Tax Free Savings Account (TFSA)

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The Tax-Free Savings Account (TFSA) was introduced by the Government of Canada in the 2008 federal budget as a means for Canadians to expand their saving strategy for important life purchases.

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How does a TFSA work? Simply put, it’s is a government-registered savings plan. Contributions are made with your after-tax dollars. Income earned inside your TFSA is TAX-FREE and can be withdrawn with no tax penalty. Members have flexible account options, i.e. GICs, Savings accounts, etc. for a lifetime of saving needs.

As they are a registered product, TFSA interest rates mirror other registered Bayview investment products, i.e. RRSPs and RRIFs. Additionally, Bayview offers a Super Savings TFSA account.

To help you understand the TFSA better, we’ve put together some Frequently Asked Questions (FAQs) based on government information. We will update this page as information continues to becomes available.

TFSA Road Test: Frequently Asked Questions (FAQ)

1. What is the Tax-Free Savings Account?
2. Who is eligible to open a TFSA?
3. What kind of investments can you hold in a TFSA?
4. What if I contribute excess amounts in my TFSA?
5. How will TFSAs be taxed?
6. What is the main benefit of saving in a TFSA?
7. How is a TFSA different from an RRSP?
8. How much can you contribute to a TFSA per year?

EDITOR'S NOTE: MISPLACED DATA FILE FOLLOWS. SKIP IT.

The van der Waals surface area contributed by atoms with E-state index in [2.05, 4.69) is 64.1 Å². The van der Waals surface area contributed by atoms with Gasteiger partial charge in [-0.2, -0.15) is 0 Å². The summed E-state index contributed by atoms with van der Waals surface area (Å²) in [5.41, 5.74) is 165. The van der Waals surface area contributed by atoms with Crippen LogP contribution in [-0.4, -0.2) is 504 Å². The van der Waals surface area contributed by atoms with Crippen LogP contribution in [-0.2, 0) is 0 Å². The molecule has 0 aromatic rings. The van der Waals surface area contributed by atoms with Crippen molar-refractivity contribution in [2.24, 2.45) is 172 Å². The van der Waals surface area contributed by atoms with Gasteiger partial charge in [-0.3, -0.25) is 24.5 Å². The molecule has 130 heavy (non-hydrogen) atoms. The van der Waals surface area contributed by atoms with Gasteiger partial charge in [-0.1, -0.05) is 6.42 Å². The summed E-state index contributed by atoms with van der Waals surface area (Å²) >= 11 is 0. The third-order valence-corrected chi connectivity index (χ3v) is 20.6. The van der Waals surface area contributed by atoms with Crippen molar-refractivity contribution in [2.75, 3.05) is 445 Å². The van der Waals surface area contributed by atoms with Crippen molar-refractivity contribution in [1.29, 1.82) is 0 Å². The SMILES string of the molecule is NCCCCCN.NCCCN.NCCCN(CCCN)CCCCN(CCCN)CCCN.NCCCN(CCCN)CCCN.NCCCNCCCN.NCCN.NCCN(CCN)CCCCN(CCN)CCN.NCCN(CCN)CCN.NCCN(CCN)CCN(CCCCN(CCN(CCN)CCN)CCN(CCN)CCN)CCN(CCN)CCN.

9. Can I carry unused contribution room from one year over to a future year?
10. Are there any restrictions on withdrawals?
11. What if I borrow to invest in my TFSA?
12. Can I use my TFSA assets as security for a loan?
13. Can I give my spouse or common-law partner (CLP) funds to contribute to a TFSA?

TFSA Tool Box

Government of Canada TFSA Website >>
Canada Revenue Agency TFSA FAQs >>

1. What is the Tax-Free Savings Account?

The TFSA is a federal government-registered savings account that allows taxpayers to earn investment income tax-free within the account. Deposits of after tax money contributed to the account are not deductible for tax purposes. At the same time withdrawals of contributions and interest earnings from the account are not taxable.

Moneys saved in a TFSA can be used for a variety of needs, i.e. new car purchase, house renovations, to start a small business, family vacation, etc. Withdrawn funds can be used for whatever the planholder wishes.

2. Who is eligible to open a TFSA?

In New Brunswick, any Canadian resident who is 18 years of age or older will begin to accumulate contribution room in 2009. However some restrictions apply to the types of products that can be held in a TSFA.

3. What kind of investments can you hold in a TFSA?

A TFSA would generally be permitted to hold the same investments as a registered retirement savings plan (RRSP), such as:

  • GIC
  • Savings Account
  • Mutual Funds are offered by Credential Asset Management Inc.

4. What if I contribute excess amounts in my TFSA?

Similar to an RRSP, excess contributions to a TFSA above and beyond the legislated annual contribution limit will be subject to a 1% per month penalty tax until withdrawn.

5. How will TFSAs be taxed?